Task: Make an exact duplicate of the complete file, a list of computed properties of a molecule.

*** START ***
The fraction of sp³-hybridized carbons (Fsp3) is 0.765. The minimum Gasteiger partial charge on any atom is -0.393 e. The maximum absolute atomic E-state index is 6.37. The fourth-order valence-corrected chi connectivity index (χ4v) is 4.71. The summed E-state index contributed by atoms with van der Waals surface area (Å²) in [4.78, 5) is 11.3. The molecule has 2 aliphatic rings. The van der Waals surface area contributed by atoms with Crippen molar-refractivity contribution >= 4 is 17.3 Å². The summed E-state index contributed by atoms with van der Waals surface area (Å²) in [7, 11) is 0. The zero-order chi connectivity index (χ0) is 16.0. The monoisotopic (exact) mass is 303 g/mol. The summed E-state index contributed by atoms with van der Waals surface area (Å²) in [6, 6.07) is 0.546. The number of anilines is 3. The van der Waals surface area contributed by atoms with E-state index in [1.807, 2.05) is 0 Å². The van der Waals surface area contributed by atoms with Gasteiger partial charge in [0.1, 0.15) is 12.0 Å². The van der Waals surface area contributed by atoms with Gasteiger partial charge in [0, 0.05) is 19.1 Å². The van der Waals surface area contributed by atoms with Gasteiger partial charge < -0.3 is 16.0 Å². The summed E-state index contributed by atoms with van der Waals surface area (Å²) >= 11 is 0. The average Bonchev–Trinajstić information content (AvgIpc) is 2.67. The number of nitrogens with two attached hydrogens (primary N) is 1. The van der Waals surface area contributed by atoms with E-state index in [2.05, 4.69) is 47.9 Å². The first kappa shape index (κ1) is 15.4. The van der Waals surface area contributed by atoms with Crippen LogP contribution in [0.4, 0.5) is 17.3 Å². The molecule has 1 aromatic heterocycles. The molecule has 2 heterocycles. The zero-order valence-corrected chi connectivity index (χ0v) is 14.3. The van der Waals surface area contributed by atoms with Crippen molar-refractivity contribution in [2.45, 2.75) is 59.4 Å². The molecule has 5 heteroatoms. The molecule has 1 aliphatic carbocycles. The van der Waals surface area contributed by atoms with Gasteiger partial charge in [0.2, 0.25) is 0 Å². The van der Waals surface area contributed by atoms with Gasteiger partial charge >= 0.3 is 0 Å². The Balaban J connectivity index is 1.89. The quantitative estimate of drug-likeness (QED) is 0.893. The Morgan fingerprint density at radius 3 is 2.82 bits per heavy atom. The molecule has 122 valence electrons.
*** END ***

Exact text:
The fraction of sp³-hybridized carbons (Fsp3) is 0.765. The minimum Gasteiger partial charge on any atom is -0.393 e. The maximum absolute atomic E-state index is 6.37. The fourth-order valence-corrected chi connectivity index (χ4v) is 4.71. The summed E-state index contributed by atoms with van der Waals surface area (Å²) in [4.78, 5) is 11.3. The molecule has 2 aliphatic rings. The van der Waals surface area contributed by atoms with Crippen molar-refractivity contribution >= 4 is 17.3 Å². The summed E-state index contributed by atoms with van der Waals surface area (Å²) in [7, 11) is 0. The zero-order chi connectivity index (χ0) is 16.0. The monoisotopic (exact) mass is 303 g/mol. The summed E-state index contributed by atoms with van der Waals surface area (Å²) in [6, 6.07) is 0.546. The number of anilines is 3. The van der Waals surface area contributed by atoms with E-state index in [1.807, 2.05) is 0 Å². The van der Waals surface area contributed by atoms with Gasteiger partial charge in [0.1, 0.15) is 12.0 Å². The van der Waals surface area contributed by atoms with Gasteiger partial charge in [0, 0.05) is 19.1 Å². The van der Waals surface area contributed by atoms with Gasteiger partial charge < -0.3 is 16.0 Å². The summed E-state index contributed by atoms with van der Waals surface area (Å²) >= 11 is 0. The average Bonchev–Trinajstić information content (AvgIpc) is 2.67. The number of nitrogens with two attached hydrogens (primary N) is 1. The van der Waals surface area contributed by atoms with E-state index in [2.05, 4.69) is 47.9 Å². The first kappa shape index (κ1) is 15.4. The van der Waals surface area contributed by atoms with Crippen LogP contribution in [0.4, 0.5) is 17.3 Å². The molecule has 1 aromatic heterocycles. The molecule has 2 heterocycles. The zero-order valence-corrected chi connectivity index (χ0v) is 14.3. The van der Waals surface area contributed by atoms with Crippen molar-refractivity contribution in [2.45, 2.75) is 59.4 Å². The molecule has 5 heteroatoms. The molecule has 1 aliphatic carbocycles. The van der Waals surface area contributed by atoms with Gasteiger partial charge in [0.2, 0.25) is 0 Å². The van der Waals surface area contributed by atoms with Gasteiger partial charge >= 0.3 is 0 Å². The Balaban J connectivity index is 1.89. The quantitative estimate of drug-likeness (QED) is 0.893. The Morgan fingerprint density at radius 3 is 2.82 bits per heavy atom. The molecule has 122 valence electrons.